Microbiology: Microbio exam 3 Flashcards

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created 10 years ago by jess_mf29
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Chapters 7-9, 12, 13, 22, 24
Control of microbial growth, microbial genetics, biotechnology & recombinant DNA technology, Eucaryote survey, viruses LAB: chemical control effectiveness, biological water analysis, acid-fast stain, phage assay, fungi, parasites
updated 10 years ago by Jmitchell10
science, life sciences, biology, microbiology
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  • Destruction or removal of all forms of microbial life, including endospores but with the possible exception of prions
  • (usually done by steam under pressure or a sterilizing gas such as ethylene oxide)




  • destruction of vegetative pathogens
  • ( may make use of physical or chemical methods)




  • treatment is intended to lower microbial counts on eating and drinking utensils to safe public health levels
  • (may be done with high-temperature washing or by dipping into a chemical disinfectant)




  • removal of microbes from a limited area, such as the skin around an injection site
  • (mostly a mechanical removal by an alcohol-soaked swab)




  • destruction of vegetative pathogens on living tissue
  • (treatment is almost always by chemical antibacterials)



commercial sterilization

  • sufficient heat treatment to kill endospores of Clostridium botulinum in canned food
  • (more-resistant endospores of thermophilic bacteria may surevive, but they will not germinate and grow under normal conditions)


What factors influence the effectiveness of antimicrobial treatments?

  • the # of microbes: more microbes = longer to eliminate entire population
  • environmental influences: presence of organic matter (ex. blood, vomit, feces) often inhibits antimicrobial and influences the selection of disinfectants.
  • time of exposure
  • microbial characteristics


Why do we express bacterial death rate logarithmically?

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  • Bacterial populations usually die at a constant rate when heated or when treated with antimicrobial chemicals.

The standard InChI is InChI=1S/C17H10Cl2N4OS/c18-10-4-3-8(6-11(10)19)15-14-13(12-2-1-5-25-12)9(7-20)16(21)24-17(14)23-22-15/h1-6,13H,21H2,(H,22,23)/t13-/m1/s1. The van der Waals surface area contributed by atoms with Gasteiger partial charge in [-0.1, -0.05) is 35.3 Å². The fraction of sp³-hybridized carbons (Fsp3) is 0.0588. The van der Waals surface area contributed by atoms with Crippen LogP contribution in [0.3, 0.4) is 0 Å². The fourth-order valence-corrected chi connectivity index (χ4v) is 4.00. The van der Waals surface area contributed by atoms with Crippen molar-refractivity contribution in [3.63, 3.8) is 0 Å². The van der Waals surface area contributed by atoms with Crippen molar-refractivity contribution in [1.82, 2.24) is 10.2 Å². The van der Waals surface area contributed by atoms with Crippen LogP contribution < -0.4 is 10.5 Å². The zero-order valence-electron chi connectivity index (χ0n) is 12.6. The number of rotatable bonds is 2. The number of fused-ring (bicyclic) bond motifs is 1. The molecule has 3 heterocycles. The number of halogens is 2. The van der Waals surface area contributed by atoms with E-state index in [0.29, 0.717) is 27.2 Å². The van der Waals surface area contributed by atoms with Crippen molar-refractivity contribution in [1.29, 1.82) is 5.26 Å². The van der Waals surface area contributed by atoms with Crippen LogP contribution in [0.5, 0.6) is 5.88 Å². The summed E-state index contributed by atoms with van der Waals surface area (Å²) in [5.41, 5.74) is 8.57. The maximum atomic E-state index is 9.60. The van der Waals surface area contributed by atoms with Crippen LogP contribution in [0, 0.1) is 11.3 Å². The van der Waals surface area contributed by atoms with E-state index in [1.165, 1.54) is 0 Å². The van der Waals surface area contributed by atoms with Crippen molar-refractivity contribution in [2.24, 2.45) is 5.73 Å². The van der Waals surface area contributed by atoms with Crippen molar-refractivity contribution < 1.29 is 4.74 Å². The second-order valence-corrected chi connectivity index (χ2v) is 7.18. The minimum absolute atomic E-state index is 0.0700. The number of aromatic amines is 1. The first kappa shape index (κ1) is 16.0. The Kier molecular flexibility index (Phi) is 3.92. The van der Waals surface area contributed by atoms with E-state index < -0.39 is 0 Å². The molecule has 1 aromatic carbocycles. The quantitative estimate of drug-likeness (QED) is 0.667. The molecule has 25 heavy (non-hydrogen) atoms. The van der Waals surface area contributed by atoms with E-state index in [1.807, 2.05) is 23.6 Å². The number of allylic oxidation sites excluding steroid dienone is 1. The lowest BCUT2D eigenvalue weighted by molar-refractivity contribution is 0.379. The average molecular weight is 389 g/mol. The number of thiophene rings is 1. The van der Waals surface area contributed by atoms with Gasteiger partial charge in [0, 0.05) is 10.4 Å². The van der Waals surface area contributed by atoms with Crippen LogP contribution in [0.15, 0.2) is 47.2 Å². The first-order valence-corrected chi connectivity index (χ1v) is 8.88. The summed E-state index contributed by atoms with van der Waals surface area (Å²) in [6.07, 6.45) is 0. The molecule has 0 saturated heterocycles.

• EX: a population of 1 million microbes treated for 1 minute, 90% of the poplation die, now we're left with 100,000 microbes


understand concepts in regards to the microbial death curve

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In what ways do control treatments act on microbes?

  • Alteration of membrane permeability: damage to the lipids or proteins of the plasma membrane by antimicrobial agents causes cellular contents to leak into the surrounding medium and interferes with the growth of the cell
  • Damage to proteins & nucleic acids: denaturation of proteins by heat or certain chemicals by breaking/attacking chemical (H) bonds of amino acids that give protein its shape; damage to nucleic acids (DNA&RNA) by heat, radiation, or chemicals=lethal to cell--->can not replicate, carry out normal metabolic functions


Thermal death point (TDP)

  • the lowest temperature at which all the microorganisms in a particular liquid suspension will be killed in 10 minutes


Thermal death time (TDT)

  • the minimal length of time for all bacteria in a particular liquid culture to be killed at a given temperature


Decimal reduction time (DRT or D Value)

  • DRT is the time in minutes in which 90% of a population of bacteria at a given temperature will be killed


Moist heat in the means of controlling microbial growth